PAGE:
Integration and the 2030 Agenda – what does it really mean?
10 Nov 2016 by By Pedro Conceiçao, Director of Strategic Policy, UNDP Bureau for Policy and Programme Support , Diana Alarcón, Chief, Development Strategy and Policy Unit, UNDESA and Mark Howells, Director, Division of Energy Systems Analysis, Royal Institute of Technology
Perhaps no other word has been repeated more frequently than “integrated” to describe the 2030 Agenda and its Sustainable Development Goals. Yet policymaking is approached sector-by-sector. The allocation of resources and the political accountability at the national level lie with sectoral ministries.
So what does “integration” mean for national policymaking in the context of the 2030 Agenda? Does an integrated perspective really lead to any changes in policy decisions?
Let us consider an example.
In the island of Mauritius, sugarcane plantations cover 80 percent to 90 percent of cultivated land. The sugar business has been an important contributor to the economy and a key source of export and foreign exchange earnings.
Mauritian sugar exporters have, however, recently lost the preferential access to the EU market. The question has therefore been raised whether it would be in the national interest to promote a local biofuel industry to make use of the sugarcane. Reduced imports costs of petroleum and coal would liberate resources for social and other investments, improve energy independence and reduce greenhouse gases emissions.
This seems like a win-win-win policy option – economic, social and environmental, the three interlinked dimensions of sustainable development. This conclusion and analysis was borne out by using traditional economic and energy models.
Yet Mauritius faces decreasing water availability and vulnerability to climate change. A more comprehensive analysis taking into consideration other factors – primarily the potential impacts of climate change – leads to a starkly different conclusion.
When the impact of significantly dryer weather in the island, which might be triggered by climate change, is added to the analysis, the increase in competition for water between hydropower and biofuel results in decreased hydropower electricity production and a 3.5-fold increase in fossil fuel imports, along with increased emissions of 10,000 tonnes of CO2. The economic benefits are decreased by 60 percent compared to the analysis that does not take climate change into consideration.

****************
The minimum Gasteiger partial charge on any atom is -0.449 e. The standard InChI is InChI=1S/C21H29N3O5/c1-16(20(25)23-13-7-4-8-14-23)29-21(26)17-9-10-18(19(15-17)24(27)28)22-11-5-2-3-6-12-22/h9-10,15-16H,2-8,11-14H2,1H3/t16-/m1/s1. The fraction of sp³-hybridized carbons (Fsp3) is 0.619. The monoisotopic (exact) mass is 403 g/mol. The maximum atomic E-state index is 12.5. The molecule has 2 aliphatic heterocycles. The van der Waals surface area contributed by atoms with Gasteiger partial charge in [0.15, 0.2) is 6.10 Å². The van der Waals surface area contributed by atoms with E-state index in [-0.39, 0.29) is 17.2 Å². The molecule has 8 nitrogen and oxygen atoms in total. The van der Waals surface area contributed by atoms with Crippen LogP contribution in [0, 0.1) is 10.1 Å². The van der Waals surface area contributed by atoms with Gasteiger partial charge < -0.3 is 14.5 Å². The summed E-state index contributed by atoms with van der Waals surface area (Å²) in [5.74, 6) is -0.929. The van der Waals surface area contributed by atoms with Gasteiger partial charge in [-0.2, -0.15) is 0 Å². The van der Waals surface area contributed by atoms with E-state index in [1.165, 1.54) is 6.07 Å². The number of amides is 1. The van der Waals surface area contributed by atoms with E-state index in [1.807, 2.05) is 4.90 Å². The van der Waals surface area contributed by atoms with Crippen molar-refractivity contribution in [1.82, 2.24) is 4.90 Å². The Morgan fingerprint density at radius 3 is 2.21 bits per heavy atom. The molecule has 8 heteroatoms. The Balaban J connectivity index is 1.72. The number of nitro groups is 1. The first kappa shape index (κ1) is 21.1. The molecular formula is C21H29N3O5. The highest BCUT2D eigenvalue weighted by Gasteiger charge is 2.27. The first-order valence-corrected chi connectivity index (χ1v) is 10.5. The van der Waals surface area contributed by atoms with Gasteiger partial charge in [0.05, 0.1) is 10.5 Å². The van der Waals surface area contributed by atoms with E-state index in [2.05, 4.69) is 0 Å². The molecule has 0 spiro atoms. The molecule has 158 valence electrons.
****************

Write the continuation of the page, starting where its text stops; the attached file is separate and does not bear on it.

This is the meaning of pursuing integrated approaches to sustainable development, which the 2030 Agenda, with its twin emphasis on advancing people and planet, not only calls for but demands if we are to meet the SDGs.
The question, then, is how to do it? What tools do policy makers have at their disposal?
UNDP is working along with the United Nations Department for Economic and Social Affairs (DESA) and other partners to increase awareness of the importance of using integrated analytical frameworks that account for interactions across different sectors. This is being done by offering hands-on practical training to UNDP and DESA experts, as well as policymakers on modelling tools that allow policymakers to assess this type of interaction. A first hands-on training, bringing together UN experts, academics and policymakers from 17 countries, was held this August in Addis Ababa and will be replicated in the next few weeks in Bangkok, New York and Istanbul. Applications of some of these tools in different countries are growing.
These tools help policymakers in many ways. They can simulate and evaluate the benefits of alternative policies and investment decisions. They help clarify risks and benefits. They quantify economic, social and environmental payoffs from investments in human development, and they are useful to specify the costs and investment requirements of different development scenarios.
The use of these modelling tools will not yield all the answers needed to implement the SDGs. It may not even provide the exact answers to the policy questions being posed. But it does enable the fundamental shift in thinking and policy deliberations that the 2030 Agenda calls for. A shift that calls for much more inter-ministerial joint analysis of challenges, decision-making and coordination in implementation.
With the use of these modelling tools, “integration” in the pursuit of the SDGs starts to mean something new, different and consequential.